AMERICAN ARBITRATION ASSOCIATION ______________________________________________________________________________ In the Matter of the Arbitration Between New England Police Benevolent Association, Local

550 and Worcester County’s Sheriff’s Department Case No. 11390-00408-13 Date issued: December 6, 2013 _____________________________________________________________________________ Arbitrator: Timothy J. Buckalew, Esq Grievance: Military Leave Benefits Appearances: Andrew Abdella, Esq., (Jason Rives, Esq., with him) for Worcester County Sheriff’s Department (Employer); Gary G. Nolan, Esq., for New England Police Benevolent Association, Local 550 (Union) Preliminary Statement The parties appeared before the Arbitrator on September 5, 2013, at a hearing conducted in Worcester, MA, under the rules and auspices of the American Arbitration Association and according to a provision of their labor agreement providing for arbitration of certain disputes arising under that agreement. The following Opinion and Award is based on the evidence adduced at the hearing, the parties’ contract, and arguments made at the hearing and in post-hearing memoranda received on or before October 28, 2013. Issues The Employer asks: “Is the grievance arbitrable?” The issue framed in the grievance is whether the Employer violated the contract by not allowing officers to use some of the seventeen days of military leave allowed in Article 24 for military training purposes.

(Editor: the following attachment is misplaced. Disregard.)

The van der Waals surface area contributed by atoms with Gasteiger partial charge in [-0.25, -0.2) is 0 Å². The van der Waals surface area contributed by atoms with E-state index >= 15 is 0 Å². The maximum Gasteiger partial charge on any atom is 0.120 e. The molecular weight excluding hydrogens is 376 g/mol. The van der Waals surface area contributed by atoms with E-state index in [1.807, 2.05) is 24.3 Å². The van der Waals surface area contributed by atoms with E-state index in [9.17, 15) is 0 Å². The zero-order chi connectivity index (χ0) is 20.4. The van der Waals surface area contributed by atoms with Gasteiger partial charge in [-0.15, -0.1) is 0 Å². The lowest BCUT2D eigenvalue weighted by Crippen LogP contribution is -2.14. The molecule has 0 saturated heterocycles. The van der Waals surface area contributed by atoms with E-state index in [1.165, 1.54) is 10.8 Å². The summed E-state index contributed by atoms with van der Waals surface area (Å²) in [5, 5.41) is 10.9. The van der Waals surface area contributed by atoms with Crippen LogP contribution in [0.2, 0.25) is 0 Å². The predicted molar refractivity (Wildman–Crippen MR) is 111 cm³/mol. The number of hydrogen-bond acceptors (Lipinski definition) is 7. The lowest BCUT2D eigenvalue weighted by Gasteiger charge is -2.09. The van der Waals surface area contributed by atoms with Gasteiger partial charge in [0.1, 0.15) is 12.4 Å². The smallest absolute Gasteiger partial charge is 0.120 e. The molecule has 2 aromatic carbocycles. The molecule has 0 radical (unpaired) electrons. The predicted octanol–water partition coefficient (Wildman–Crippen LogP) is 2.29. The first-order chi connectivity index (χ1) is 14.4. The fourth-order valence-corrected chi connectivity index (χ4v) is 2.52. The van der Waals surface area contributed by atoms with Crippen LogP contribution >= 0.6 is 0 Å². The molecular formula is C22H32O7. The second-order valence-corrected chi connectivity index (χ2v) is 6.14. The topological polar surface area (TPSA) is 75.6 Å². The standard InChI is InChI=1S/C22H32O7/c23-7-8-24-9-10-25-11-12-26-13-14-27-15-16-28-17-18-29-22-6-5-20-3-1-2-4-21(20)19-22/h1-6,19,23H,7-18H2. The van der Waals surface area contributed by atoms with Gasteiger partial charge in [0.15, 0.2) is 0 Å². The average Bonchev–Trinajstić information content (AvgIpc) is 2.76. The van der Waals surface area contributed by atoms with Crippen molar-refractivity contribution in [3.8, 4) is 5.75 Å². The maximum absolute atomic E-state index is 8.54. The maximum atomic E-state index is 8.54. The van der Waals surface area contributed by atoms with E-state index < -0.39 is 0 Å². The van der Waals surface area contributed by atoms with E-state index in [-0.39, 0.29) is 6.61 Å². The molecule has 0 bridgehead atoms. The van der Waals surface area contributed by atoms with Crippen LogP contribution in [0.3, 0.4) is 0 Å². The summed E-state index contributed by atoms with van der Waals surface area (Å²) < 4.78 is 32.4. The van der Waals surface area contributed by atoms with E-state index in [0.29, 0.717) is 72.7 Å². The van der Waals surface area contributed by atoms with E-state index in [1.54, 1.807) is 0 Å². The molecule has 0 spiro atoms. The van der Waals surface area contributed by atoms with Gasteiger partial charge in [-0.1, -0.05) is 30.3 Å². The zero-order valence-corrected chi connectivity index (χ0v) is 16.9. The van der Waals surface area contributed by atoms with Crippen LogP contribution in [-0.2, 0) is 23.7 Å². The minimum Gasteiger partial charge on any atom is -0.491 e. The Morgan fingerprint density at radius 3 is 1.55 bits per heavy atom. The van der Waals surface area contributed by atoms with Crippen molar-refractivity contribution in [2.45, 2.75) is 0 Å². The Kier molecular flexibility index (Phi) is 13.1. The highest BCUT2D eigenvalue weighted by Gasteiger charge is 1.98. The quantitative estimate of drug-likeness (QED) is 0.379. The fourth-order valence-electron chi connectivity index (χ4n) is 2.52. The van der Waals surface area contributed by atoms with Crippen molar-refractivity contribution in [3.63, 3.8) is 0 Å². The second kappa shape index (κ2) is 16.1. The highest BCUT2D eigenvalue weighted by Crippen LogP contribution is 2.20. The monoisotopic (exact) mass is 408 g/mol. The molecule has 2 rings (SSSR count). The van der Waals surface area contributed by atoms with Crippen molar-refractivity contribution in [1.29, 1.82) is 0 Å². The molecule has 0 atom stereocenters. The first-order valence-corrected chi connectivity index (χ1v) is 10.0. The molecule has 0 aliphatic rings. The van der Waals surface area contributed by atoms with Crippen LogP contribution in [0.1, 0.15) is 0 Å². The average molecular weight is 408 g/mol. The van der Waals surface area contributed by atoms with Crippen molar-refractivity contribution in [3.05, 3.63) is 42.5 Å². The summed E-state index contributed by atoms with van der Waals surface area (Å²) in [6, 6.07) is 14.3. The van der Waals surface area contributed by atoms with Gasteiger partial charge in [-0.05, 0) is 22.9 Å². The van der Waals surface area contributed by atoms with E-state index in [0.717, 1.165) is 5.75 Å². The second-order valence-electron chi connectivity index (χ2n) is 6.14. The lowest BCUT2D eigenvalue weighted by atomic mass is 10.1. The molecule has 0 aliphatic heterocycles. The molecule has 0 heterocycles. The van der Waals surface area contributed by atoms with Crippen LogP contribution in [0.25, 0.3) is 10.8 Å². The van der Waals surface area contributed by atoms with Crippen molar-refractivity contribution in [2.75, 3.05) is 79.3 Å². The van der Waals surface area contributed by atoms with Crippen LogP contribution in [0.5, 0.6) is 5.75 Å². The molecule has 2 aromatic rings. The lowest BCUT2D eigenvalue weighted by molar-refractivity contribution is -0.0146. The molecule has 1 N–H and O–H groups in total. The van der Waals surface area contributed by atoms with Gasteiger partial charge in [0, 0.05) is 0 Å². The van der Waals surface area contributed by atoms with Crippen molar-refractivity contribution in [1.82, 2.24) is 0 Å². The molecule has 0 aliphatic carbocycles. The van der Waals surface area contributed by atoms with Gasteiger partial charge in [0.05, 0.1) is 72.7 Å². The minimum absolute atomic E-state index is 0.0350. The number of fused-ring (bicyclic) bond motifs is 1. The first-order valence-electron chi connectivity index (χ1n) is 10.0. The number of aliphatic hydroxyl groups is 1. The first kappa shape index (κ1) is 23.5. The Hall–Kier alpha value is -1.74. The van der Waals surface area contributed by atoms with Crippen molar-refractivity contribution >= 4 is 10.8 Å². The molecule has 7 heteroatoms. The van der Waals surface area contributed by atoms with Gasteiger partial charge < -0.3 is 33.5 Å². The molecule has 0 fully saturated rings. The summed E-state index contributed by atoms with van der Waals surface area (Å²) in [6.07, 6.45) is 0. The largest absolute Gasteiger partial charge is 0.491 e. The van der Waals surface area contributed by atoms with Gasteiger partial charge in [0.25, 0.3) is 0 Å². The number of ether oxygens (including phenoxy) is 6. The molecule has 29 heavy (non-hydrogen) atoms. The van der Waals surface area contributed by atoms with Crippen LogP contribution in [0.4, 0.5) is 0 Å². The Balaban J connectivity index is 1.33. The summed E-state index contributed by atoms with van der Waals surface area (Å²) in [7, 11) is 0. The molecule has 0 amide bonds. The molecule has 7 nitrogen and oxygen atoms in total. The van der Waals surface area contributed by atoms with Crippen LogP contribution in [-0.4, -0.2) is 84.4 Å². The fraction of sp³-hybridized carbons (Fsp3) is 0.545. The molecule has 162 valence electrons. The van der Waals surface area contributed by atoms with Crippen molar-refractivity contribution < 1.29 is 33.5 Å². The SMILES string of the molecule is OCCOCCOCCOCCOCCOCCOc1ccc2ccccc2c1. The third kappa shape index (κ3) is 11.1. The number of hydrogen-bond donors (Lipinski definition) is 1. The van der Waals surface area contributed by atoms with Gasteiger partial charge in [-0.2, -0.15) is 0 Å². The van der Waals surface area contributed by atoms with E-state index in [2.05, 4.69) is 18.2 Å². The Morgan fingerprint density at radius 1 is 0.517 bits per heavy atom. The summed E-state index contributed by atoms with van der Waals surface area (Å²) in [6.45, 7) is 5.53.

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Relevant Evidence The Union represents a bargaining unit of correctional officers (CO’s) and correctional officer sergeants employed at the Worcester County Jail and House of Correction under the management of the Sheriff of Worcester County (Employer). The parties’ collective bargaining agreement covers the conventional wages, hours, and other terms and conditions of employment, including at Article 24, paid military leave, which provides in relevant part: Section 1. An officer is entitled to leave with pay for his/her annual tour of training duty in the Armed Forces of the Commonwealth (the National Guard) or as a member of a reserve unit of the Armed Forces of the United Staes, not exceeding 17 days. An officer shall submit to the Sheriff documentation of such military training duty. Section 2. Subject to this Article, for further provisions governing Military Leave, see Addendum A, Page C9. Section C of the appendix to the contract addresses employee benefits including various paid leaves. The section captioned “Military Leave” provides, “An employee is entitled to leave with pay for service in the Armed forces of the Commonwealth (the national guard), or during his/her annual tour of duty, not exceeding 17 days, as member of a reserve unit of the Armed Forces of the United States. (Upon vote of acceptance of M.G.L. 33, Section 59 by County Commissioners)” The evidence regarding the parties practices with respect to paid military leave are not disputed. For at least six or more years (and there was no testimony with respect to older practices), a CO who in the National Guard or a reserve unit would contact the scheduling officer, Captain Dickhaut,at times relevant to this grievance, and provide the officer with a copy of their scheduled training and weekend drills. The Captain would take the officer off the weekend schedule and the officer would be coded for Military Leave pay for any scheduled tours missed on the weekend, or during summer annual training.